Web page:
William Grant was born in Pleasant Creek (Stawell) on September 30 1870 to Edmund Craigie Grant and Elizabeth Grant of "Alvie" in Darlington Road.
William attended Brighton Grammar School and gained a degree in engineering from the University of Melbourne.
Edmund came to Stawell in 1856 from Avoca and with his partner George Lamont, was the first to erect Quartz Crushing Machinery at Concongella Creek in 1857 - a Chilean Mill.
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After his father's death in 1894, he gave up engineering for the land and moved to Queensland where he had bought "Bowenville Station" on the Darling Downs.
In 1901 William Grant was commissioned as a Lieutenant in the Queensland Mounted Infantry. He was old for his rank, but a good education and a flair for soldering made up for this.
According to General Sir Harry Chauvel, he was tall, lithe and wiry, full of dash and energy and had all the attributes to become a leader.
Promotion came quickly; as a Major he took command of the 14th Light Horse in 1910 and was made Lieutenant Colonel in 1911. In the reorganisation of 1912, his regiment became the 3rd (Darling Downs) Light Horse.
He served with distinction in World War 1, commanding the 11th Light Horse Regiment as Lt. Colonel and later the 3rd Light Horse Brigade and the 4th Light Horse Brigade.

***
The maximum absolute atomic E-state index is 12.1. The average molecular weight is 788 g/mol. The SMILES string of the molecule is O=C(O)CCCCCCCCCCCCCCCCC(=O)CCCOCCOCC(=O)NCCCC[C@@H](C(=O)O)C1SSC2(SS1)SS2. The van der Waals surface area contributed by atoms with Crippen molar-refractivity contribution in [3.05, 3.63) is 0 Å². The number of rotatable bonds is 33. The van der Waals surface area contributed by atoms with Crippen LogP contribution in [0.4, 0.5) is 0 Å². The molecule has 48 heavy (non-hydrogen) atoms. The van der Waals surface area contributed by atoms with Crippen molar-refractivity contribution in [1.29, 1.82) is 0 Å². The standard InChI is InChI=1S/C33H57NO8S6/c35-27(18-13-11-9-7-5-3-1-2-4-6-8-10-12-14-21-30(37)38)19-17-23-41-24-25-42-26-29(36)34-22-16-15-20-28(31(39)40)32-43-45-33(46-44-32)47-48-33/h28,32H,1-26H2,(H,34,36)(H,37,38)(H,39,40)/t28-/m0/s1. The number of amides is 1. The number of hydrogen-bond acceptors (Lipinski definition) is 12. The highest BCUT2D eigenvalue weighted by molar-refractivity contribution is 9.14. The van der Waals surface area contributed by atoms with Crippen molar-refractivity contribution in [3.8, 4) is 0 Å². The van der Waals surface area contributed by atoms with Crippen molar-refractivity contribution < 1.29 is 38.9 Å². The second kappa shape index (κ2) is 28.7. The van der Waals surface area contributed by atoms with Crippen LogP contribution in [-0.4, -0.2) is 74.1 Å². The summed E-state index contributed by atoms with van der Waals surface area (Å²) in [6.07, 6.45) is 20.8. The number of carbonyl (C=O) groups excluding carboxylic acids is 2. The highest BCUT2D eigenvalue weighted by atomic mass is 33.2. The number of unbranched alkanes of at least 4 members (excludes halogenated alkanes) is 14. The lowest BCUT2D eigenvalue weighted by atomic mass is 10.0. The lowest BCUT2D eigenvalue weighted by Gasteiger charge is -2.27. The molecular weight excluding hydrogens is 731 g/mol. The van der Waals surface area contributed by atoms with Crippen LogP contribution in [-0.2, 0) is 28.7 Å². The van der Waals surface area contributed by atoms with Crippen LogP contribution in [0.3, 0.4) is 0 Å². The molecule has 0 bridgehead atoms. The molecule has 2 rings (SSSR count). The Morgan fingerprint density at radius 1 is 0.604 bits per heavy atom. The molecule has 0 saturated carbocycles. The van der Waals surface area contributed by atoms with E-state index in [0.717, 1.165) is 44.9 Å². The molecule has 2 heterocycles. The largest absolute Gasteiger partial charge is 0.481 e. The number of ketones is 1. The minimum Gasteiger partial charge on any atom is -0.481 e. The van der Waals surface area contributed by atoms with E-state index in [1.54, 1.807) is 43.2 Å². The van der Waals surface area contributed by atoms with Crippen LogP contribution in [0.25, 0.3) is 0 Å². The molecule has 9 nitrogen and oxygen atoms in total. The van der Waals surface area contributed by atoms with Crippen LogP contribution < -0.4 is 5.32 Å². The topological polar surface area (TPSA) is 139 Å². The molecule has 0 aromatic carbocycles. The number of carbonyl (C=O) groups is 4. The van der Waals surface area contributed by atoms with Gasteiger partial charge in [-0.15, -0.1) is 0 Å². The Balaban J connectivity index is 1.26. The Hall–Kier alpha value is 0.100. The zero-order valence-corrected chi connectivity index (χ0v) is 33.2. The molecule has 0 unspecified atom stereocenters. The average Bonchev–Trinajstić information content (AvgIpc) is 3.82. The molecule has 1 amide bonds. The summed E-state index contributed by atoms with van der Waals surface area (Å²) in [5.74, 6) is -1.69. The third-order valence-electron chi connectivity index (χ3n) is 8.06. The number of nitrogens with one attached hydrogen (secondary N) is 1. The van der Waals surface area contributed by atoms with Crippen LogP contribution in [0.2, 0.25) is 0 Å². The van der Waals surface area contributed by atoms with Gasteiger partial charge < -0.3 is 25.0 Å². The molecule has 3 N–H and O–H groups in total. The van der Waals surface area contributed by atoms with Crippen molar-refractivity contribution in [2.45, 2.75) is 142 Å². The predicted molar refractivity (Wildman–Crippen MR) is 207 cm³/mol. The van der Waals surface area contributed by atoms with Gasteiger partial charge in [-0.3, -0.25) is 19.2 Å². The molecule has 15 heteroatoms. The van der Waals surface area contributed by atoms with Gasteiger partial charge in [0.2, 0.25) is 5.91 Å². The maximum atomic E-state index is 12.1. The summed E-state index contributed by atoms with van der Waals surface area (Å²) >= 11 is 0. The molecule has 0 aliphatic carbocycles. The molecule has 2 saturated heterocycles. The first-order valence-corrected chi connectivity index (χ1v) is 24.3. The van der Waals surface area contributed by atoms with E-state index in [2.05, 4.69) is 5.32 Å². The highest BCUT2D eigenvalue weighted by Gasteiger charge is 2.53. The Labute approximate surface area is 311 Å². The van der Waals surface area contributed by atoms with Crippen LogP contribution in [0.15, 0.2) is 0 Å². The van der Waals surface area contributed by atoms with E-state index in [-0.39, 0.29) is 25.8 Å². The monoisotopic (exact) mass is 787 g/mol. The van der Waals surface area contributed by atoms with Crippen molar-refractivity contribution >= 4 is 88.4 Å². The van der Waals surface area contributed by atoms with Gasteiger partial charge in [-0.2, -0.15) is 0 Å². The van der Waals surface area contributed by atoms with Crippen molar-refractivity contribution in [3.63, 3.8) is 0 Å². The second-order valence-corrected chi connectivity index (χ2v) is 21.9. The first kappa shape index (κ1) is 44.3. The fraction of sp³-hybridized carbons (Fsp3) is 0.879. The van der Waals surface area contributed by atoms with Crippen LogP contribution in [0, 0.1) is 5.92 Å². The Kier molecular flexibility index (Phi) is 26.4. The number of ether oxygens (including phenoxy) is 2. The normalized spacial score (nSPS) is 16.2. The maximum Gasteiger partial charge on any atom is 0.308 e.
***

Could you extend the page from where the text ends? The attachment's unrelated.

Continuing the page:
At Beersheba in the Middle East, British and Australian forces had failed in several attempts to take the town from the Turks.
Short of water for the horses and with the situation becoming desperate, Grant suggested to General Sir Harry Chauvel a charge of the cavalary, quite contrary to normal Light Horse practice which was to dismount and attack as infantry.
Grant then led the famous charge of the 4th Light Horse Brigade on October 31, 1917 with the 4th (Victorian) and the 12th (New South Wales) regiments, over some 3 kilometers of open country against the Turks in trenches with machine guns and artillery.
It became a magnificent victory, at the cost of only 31 lives and 36 wounded.
"Grant's Mob" had overwhelmed and demoralized the Turks and within an hour of the decision to attack, the town was taken and soon some 58,000 allied troops and their horses were drinking at the wells of Beersheba.
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After the battle, perhaps the greatest compliment was paid by a captured German Staff Officer who said, "we did not believe that the charge could be pushed home".
"That seemed an impossible intention. I have heard a great deal of the fighting quality of Australian Soldiers.
"They are not Soldiers at all; they are madmen."
Brigadier-General William Grant was awarded the D.S.O. and Bar, C.M.G., Order of the Nile and was mentioned in dispatches on four occasions.
He died on May 25, 1939 in Southport, Queensland. He was survived by his wife Eveline and three sons and two daughters.
The Stawell Historical Society is located in the Pleasant Creek Historical Precinct, Western Highway, Stawell and can be contacted on 5358 3789.